Climate Change March - London 7th March

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Next Sunday on the 7th March, there will be another climate change march in London. I really enjoyed going to the last Climate Change march in London. It took place in September 2014 and it was attended by 40,000 people. That sounds a lot but then again, more people go to watch Arsenal play every weekend, so it's not that amazing. To be honest, it's a minuscule number when the subject of the march was stopping something that is going to transform our entire planet for the next thousand years or more into a state of existence that will support only a small fraction of our current population. If we don't do something major soon, children being born today will spend the latter part of their lives on a planet that is a cauldron of extreme weather, famine, war and pestilence. The four horseman often ride together and they will definitely be riding around our globe before the century is out if nothing major is done to halt climate change.
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If anyone is interested in a careful thorough study of what climate is going to do to our planet in the next century-or-so, both politically, geographically and environmentally, I recommend the book 'Climate Wars' by Gwynne Dyer. The book is readable, thorough and quite scary.

It's tempting to say that the worsening of the climate in recent decades has been less than expected and this indicates that perhaps the predictions are excessive and hysterical. Unfortunately, there's a very simply reason why they've been relatively mild; our oceans have been soaking up a lot of the CO2 we've been producing. According to recent measurements, they can't soak up much more, so in the next few decades, warming effects will be far worse than we've experienced up to now. If we collectively make a big effort only when we experience those effects, it will be too late. Tipping points will have already been passed (sea ice melt decreasing reflective albedo of arctic, permafrost melting causing methane release) that will produce more warming in a vicious cycle that we will not be able to stop.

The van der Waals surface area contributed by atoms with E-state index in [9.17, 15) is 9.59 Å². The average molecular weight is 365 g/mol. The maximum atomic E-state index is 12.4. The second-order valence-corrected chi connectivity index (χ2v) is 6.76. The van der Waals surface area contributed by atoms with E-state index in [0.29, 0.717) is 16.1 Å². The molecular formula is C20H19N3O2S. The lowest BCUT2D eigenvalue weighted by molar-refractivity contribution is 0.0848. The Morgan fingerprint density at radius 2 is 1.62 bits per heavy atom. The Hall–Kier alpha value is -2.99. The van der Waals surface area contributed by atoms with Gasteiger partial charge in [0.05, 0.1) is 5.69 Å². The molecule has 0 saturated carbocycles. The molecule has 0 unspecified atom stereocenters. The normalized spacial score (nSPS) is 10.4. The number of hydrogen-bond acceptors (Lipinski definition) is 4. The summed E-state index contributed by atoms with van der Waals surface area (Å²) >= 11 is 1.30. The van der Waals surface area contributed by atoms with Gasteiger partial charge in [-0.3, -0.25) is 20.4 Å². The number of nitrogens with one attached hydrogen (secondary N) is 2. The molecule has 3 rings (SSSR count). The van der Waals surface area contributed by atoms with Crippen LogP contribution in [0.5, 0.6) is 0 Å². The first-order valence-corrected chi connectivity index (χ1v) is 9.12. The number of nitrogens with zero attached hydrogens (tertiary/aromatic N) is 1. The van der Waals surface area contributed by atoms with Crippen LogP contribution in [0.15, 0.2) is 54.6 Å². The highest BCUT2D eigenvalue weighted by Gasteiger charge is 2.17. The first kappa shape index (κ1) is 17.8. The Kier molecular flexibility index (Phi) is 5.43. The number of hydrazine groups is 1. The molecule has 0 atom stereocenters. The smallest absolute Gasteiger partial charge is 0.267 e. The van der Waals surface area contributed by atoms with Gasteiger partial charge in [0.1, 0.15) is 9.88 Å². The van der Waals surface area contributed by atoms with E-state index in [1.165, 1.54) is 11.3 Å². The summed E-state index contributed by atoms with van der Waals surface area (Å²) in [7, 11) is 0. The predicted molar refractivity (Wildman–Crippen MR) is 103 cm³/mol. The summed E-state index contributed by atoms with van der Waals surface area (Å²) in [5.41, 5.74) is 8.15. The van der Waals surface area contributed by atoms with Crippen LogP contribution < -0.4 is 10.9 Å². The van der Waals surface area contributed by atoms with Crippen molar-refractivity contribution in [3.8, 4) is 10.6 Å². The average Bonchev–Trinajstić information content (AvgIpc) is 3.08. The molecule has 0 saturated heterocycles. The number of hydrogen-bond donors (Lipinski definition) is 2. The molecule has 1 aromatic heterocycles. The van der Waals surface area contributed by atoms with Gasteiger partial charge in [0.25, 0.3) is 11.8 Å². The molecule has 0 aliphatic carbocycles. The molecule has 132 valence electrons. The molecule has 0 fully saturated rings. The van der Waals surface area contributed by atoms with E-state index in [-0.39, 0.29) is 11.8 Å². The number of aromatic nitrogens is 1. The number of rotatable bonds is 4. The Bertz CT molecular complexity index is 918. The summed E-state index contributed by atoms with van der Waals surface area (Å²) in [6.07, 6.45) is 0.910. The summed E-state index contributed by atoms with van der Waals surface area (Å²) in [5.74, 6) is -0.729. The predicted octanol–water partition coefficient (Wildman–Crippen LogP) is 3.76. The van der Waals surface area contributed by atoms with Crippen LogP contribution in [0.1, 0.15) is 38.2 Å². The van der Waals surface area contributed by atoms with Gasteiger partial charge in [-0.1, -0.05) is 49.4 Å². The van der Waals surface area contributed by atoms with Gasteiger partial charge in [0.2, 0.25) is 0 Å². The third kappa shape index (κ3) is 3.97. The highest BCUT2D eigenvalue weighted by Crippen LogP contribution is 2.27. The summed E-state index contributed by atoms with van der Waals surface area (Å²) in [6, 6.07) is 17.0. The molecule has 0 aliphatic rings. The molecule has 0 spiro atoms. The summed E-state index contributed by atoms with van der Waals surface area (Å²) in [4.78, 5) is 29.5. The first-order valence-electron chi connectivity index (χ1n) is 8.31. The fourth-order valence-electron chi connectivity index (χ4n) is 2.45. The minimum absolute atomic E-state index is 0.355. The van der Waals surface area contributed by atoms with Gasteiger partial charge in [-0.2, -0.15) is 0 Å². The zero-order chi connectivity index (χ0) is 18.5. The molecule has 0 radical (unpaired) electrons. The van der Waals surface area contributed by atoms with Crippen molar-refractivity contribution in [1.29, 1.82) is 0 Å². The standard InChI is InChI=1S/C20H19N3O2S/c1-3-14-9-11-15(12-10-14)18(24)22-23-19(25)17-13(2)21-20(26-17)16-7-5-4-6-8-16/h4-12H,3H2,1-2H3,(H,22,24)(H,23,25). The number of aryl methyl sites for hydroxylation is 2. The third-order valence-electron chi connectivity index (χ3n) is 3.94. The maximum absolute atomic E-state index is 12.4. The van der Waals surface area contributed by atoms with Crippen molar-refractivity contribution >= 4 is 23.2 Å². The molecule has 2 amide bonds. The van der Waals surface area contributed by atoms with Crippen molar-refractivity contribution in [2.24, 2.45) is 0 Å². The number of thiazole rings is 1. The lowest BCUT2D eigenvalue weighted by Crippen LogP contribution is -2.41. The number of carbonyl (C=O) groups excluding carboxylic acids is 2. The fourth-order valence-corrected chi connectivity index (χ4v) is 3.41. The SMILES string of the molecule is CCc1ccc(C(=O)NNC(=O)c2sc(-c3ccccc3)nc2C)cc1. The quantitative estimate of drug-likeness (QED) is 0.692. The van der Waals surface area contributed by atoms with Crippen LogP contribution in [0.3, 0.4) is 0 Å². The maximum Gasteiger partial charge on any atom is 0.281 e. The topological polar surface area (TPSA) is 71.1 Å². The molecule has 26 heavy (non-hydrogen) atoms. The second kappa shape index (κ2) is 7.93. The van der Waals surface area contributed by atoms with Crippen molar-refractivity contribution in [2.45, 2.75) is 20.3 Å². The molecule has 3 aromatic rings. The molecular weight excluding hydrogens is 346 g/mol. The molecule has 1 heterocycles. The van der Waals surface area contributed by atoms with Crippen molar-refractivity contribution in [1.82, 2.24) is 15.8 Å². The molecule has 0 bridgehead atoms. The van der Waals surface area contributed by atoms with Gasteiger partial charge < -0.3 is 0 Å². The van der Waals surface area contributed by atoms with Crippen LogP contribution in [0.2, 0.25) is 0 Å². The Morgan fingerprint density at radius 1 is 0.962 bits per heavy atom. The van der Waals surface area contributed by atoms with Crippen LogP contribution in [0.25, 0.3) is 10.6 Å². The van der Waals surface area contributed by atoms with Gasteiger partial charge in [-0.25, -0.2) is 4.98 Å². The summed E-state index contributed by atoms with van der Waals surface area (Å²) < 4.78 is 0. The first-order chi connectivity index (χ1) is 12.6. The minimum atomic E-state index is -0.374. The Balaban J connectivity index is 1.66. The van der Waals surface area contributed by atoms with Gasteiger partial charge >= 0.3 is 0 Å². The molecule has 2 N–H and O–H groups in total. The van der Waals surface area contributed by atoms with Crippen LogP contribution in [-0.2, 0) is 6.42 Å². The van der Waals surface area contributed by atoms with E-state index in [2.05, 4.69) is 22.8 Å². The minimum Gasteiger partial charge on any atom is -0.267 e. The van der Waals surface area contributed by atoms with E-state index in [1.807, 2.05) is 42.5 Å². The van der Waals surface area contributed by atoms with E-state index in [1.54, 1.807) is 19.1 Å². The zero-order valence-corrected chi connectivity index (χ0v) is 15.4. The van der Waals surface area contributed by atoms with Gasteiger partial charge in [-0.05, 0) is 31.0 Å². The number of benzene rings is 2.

In all honesty, I think climate change cannot be stopped. Fossil fuels have become the backbone of global civilisation, we have thirty-five time as many people as were living at the time of Christ and the majority of people on this planet are not change their lifestyles one iota to reduce their carbon footprint. Perhaps the best way to approach this tragic scenario is as individuals. If we individually decide to cut back our carbon footprint, by avoiding cruises and flights around the world (if possible), by having less children (a major carbon footprint decision!), buying gadgets second-hand, lowering the heating of our homes, cycling and walking more, living closer to work (if possible), sharing houses with others (if possible), repairing our clothes rather than buying new ones, then at least we'll feel at the end of our days that we personally made an effort and have nothing about which to feel ashamed. That's my hope.